I used to do Vegas all wrong; I used to hang out in the casinos, walk around aimlessly, and wander in and out of the clubs. These days when I visit Sin City I only go for a couple reasons: the restaurants and the pool parties (and the opportunity to find a bathtub I can actually fit in, which is rare).
When I heard that Chef Shawn McClain put together the menu at Sage flanked by a Master Sommelier built wine program I was certainly interested.
One of the things I really liked about Sage was how affordable it was overall (on the fine dining level) $59 for an early evening menu and $90 for the tasting menu. Why waste your time gambling when you can eat your hard earned dollars?
It also helps to travel with lots of pretty women – this kind of thing is actually quite common in Vegas with Sheiks rolling around with their entourages of beautiful girls. If there was a place to buy a Sheik outfit I would’ve certainly picked one up, but alas all I had was a sport coat.
Another thing I like about dining in Las Vegas and NYC is you can find waiters that really love hospitality. A front of the house service team that is committed not only to establishing a rapport with the table, but ensuring the experience is memorable and surprising. From start to finish, our service was fantastic at Sage. Our plates were changed several times when they easily could’ve been pushed through a couple courses, we were sent special courses that we did not order, and the sommelier made excellent selections demonstrating an impressive acumen.
An Amuse Bouche appeared moments after we ordered our first courses of Vancouver Island Kushi Oysters with a piquillo pepper, tabasco sorbet, and an aged tequila Mignonette. This was simply delicious, extremely fresh – the perfect balance of briney, spice, and heat. I loved the creativity of the tabasco sorbet.
This was quickly becoming one of those meals where I simply took pictures and eschewed taking notes to gorge myself on food and wine. The bread service was on par with my favorite bread services to date (Melisse and Bouley) and the ever so intrinsic of soft, spreadable butter also made an appearance alongside some Himalayan pink salt from Pakistan (pink due to the high percentage of iron).
The slow-poached organic farm egg with smoked potato and shaved black truffles was just simply heaven. One of those meals that you can eat before they botch your execution in Oklahoma.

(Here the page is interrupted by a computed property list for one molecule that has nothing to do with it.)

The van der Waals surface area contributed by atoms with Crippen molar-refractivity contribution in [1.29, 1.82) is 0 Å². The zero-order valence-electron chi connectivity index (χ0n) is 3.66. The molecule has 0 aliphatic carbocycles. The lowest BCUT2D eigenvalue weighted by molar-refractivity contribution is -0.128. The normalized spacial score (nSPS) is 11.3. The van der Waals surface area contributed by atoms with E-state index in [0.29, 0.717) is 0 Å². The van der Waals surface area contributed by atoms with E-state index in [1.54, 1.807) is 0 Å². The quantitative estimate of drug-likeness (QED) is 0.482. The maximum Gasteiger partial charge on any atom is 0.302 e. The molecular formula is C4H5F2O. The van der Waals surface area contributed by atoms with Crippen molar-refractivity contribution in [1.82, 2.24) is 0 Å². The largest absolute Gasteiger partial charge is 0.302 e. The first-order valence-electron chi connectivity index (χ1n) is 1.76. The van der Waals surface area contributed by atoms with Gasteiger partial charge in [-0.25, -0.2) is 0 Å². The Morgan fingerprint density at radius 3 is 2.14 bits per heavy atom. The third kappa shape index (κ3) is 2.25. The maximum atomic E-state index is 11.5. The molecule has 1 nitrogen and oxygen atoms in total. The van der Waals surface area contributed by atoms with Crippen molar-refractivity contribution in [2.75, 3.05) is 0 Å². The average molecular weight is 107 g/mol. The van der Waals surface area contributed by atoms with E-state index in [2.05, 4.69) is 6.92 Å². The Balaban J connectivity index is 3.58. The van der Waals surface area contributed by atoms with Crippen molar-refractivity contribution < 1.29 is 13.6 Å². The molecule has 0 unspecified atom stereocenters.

Runny egg, bread, and truffle. Done and Done.
When I told my dear friend and Vegas cognoscenti that I was coming into Sage, he insisted upon one dish, the Foie Gras Custard Brulee. I love Foie Gras, but I am always finicky about pushing the ingredient too far.
It requires really careful preparation and a desire to let the ingredient shine on it’s own or supported by an appropriate cast of characters. This presentation did not disappoint, we actually ordered an additional one for the table – it was that good.
From the limestone-rich slopes of the Beaune appellation in Burgundy we selected our bottle – from the Premier Cru vineyard Les Bressandes and the library collection at Remoissenet Père et Fils.
I thought this wine was priced really well and drank so beautifully in that handsome stemware. Though the wine was certainly the more modern side of Burgundy I really enjoyed it; an initial tightness dissipated quickly releasing rich earthtones, plum, sage, and some background spice. This wine was really sexy, kind of like a Catherine Zeta-Jones wine, gorgeous color and light – medium body but it coated the palate in a way that pleased my fruit bomb loving companions.
The dish that made it completely ok that I was going home alone was the 36 Hour Braised Wagyu Short Rib. Effortlessly broken down with a fork and supported by an utterly delicious horseradish smoked Potato Pave with a red onion jam and roasted parsnips. Outstanding.
Maine Day Boat Scallops with a braised oxtail jus. Scallops are really easy to screw up, and these were done perfectly with a crust and tender not rubbery flesh. Truly exciting flavor combination.
Though we were totally full up by the time the last plate was cleared we were offered a selection from what is likely the largest absinthe collection I have seen in North America.
Though I was intrigued we declined, only to be offered a complimentary taste as well as a demonstration of the fountain (I had to go out and purchase one after seeing this) by the highly knowledgeable service staff.
I loved watching the clear liquid go to opaque and eerie green. If there was an opium den nearby to lay down in, I might have been tempted to do that too.
We were also given a taste of some bubbly chocolate egg cream to finish off the meal. This was malty, chocolatey and delicious.
Sage. Highly recommended.